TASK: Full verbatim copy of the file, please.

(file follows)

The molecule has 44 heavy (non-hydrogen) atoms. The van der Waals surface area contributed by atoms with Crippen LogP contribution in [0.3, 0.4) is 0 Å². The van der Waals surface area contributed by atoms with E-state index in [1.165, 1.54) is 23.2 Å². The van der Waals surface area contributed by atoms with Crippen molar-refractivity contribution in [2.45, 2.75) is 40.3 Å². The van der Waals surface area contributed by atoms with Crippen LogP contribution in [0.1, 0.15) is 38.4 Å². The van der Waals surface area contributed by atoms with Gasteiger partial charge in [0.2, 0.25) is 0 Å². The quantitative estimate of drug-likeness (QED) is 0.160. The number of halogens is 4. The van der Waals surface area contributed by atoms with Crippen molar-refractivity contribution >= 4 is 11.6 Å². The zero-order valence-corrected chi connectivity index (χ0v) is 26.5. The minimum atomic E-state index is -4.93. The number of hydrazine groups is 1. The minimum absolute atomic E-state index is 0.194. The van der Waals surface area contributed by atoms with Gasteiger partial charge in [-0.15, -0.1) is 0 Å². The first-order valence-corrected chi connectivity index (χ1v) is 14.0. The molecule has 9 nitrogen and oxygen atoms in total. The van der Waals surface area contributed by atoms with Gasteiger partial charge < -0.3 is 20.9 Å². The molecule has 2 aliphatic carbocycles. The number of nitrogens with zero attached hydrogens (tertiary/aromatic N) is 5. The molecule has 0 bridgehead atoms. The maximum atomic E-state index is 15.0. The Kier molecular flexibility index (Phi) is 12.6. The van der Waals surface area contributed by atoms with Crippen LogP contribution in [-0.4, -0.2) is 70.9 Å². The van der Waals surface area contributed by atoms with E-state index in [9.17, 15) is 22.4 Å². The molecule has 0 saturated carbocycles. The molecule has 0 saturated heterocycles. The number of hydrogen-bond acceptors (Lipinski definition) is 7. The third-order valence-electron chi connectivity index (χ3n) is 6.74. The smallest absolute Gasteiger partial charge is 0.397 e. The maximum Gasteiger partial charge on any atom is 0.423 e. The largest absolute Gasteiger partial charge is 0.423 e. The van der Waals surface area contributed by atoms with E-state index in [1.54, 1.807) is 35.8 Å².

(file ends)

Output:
The molecule has 44 heavy (non-hydrogen) atoms. The van der Waals surface area contributed by atoms with Crippen LogP contribution in [0.3, 0.4) is 0 Å². The van der Waals surface area contributed by atoms with E-state index in [1.165, 1.54) is 23.2 Å². The van der Waals surface area contributed by atoms with Crippen molar-refractivity contribution in [2.45, 2.75) is 40.3 Å². The van der Waals surface area contributed by atoms with Crippen LogP contribution in [0.1, 0.15) is 38.4 Å². The van der Waals surface area contributed by atoms with Gasteiger partial charge in [0.2, 0.25) is 0 Å². The quantitative estimate of drug-likeness (QED) is 0.160. The number of halogens is 4. The van der Waals surface area contributed by atoms with Crippen molar-refractivity contribution >= 4 is 11.6 Å². The zero-order valence-corrected chi connectivity index (χ0v) is 26.5. The minimum atomic E-state index is -4.93. The number of hydrazine groups is 1. The minimum absolute atomic E-state index is 0.194. The van der Waals surface area contributed by atoms with Gasteiger partial charge in [-0.15, -0.1) is 0 Å². The first-order valence-corrected chi connectivity index (χ1v) is 14.0. The molecule has 9 nitrogen and oxygen atoms in total. The van der Waals surface area contributed by atoms with Gasteiger partial charge < -0.3 is 20.9 Å². The molecule has 2 aliphatic carbocycles. The number of nitrogens with zero attached hydrogens (tertiary/aromatic N) is 5. The molecule has 0 bridgehead atoms. The maximum atomic E-state index is 15.0. The Kier molecular flexibility index (Phi) is 12.6. The van der Waals surface area contributed by atoms with Crippen LogP contribution in [-0.4, -0.2) is 70.9 Å². The van der Waals surface area contributed by atoms with E-state index in [9.17, 15) is 22.4 Å². The molecule has 0 saturated carbocycles. The molecule has 0 saturated heterocycles. The number of hydrogen-bond acceptors (Lipinski definition) is 7. The third-order valence-electron chi connectivity index (χ3n) is 6.74. The smallest absolute Gasteiger partial charge is 0.397 e. The maximum Gasteiger partial charge on any atom is 0.423 e. The largest absolute Gasteiger partial charge is 0.423 e. The van der Waals surface area contributed by atoms with E-state index in [1.54, 1.807) is 35.8 Å².